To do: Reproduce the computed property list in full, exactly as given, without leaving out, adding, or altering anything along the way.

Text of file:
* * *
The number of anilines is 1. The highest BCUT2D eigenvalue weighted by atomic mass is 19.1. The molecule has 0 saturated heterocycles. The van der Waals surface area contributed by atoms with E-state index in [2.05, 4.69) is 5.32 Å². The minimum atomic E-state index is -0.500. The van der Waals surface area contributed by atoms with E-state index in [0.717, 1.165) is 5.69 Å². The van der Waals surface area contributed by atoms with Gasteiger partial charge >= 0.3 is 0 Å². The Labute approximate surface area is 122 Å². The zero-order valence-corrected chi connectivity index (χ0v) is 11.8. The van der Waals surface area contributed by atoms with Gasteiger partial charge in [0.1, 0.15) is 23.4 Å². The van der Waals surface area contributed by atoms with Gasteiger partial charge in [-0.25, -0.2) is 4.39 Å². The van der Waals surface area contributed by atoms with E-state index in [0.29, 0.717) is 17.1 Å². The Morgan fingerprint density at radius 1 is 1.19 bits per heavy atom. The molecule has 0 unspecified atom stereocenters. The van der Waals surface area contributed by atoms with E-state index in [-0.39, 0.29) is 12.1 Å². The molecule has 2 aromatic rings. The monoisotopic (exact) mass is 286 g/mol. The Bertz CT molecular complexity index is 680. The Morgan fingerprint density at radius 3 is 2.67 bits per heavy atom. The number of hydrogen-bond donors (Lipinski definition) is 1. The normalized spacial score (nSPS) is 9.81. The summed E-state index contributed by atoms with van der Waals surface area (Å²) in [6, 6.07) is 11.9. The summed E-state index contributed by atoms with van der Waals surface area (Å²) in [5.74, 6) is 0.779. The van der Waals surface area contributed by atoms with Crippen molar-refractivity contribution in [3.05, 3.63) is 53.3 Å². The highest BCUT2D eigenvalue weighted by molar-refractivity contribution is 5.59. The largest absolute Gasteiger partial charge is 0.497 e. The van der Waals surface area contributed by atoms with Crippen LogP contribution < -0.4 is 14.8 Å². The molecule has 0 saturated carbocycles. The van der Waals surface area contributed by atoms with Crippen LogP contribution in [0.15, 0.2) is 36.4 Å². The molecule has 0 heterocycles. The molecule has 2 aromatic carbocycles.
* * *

The number of anilines is 1. The highest BCUT2D eigenvalue weighted by atomic mass is 19.1. The molecule has 0 saturated heterocycles. The van der Waals surface area contributed by atoms with E-state index in [2.05, 4.69) is 5.32 Å². The minimum atomic E-state index is -0.500. The van der Waals surface area contributed by atoms with E-state index in [0.717, 1.165) is 5.69 Å². The van der Waals surface area contributed by atoms with Gasteiger partial charge >= 0.3 is 0 Å². The Labute approximate surface area is 122 Å². The zero-order valence-corrected chi connectivity index (χ0v) is 11.8. The van der Waals surface area contributed by atoms with Gasteiger partial charge in [0.1, 0.15) is 23.4 Å². The van der Waals surface area contributed by atoms with Gasteiger partial charge in [-0.25, -0.2) is 4.39 Å². The van der Waals surface area contributed by atoms with E-state index in [0.29, 0.717) is 17.1 Å². The Morgan fingerprint density at radius 1 is 1.19 bits per heavy atom. The molecule has 0 unspecified atom stereocenters. The van der Waals surface area contributed by atoms with E-state index in [-0.39, 0.29) is 12.1 Å². The molecule has 2 aromatic rings. The monoisotopic (exact) mass is 286 g/mol. The Bertz CT molecular complexity index is 680. The Morgan fingerprint density at radius 3 is 2.67 bits per heavy atom. The number of hydrogen-bond donors (Lipinski definition) is 1. The normalized spacial score (nSPS) is 9.81. The summed E-state index contributed by atoms with van der Waals surface area (Å²) in [6, 6.07) is 11.9. The summed E-state index contributed by atoms with van der Waals surface area (Å²) in [5.74, 6) is 0.779. The van der Waals surface area contributed by atoms with Crippen molar-refractivity contribution in [3.05, 3.63) is 53.3 Å². The highest BCUT2D eigenvalue weighted by molar-refractivity contribution is 5.59. The largest absolute Gasteiger partial charge is 0.497 e. The van der Waals surface area contributed by atoms with Crippen LogP contribution < -0.4 is 14.8 Å². The molecule has 0 saturated carbocycles. The van der Waals surface area contributed by atoms with Crippen LogP contribution in [0.15, 0.2) is 36.4 Å². The molecule has 0 heterocycles. The molecule has 2 aromatic carbocycles.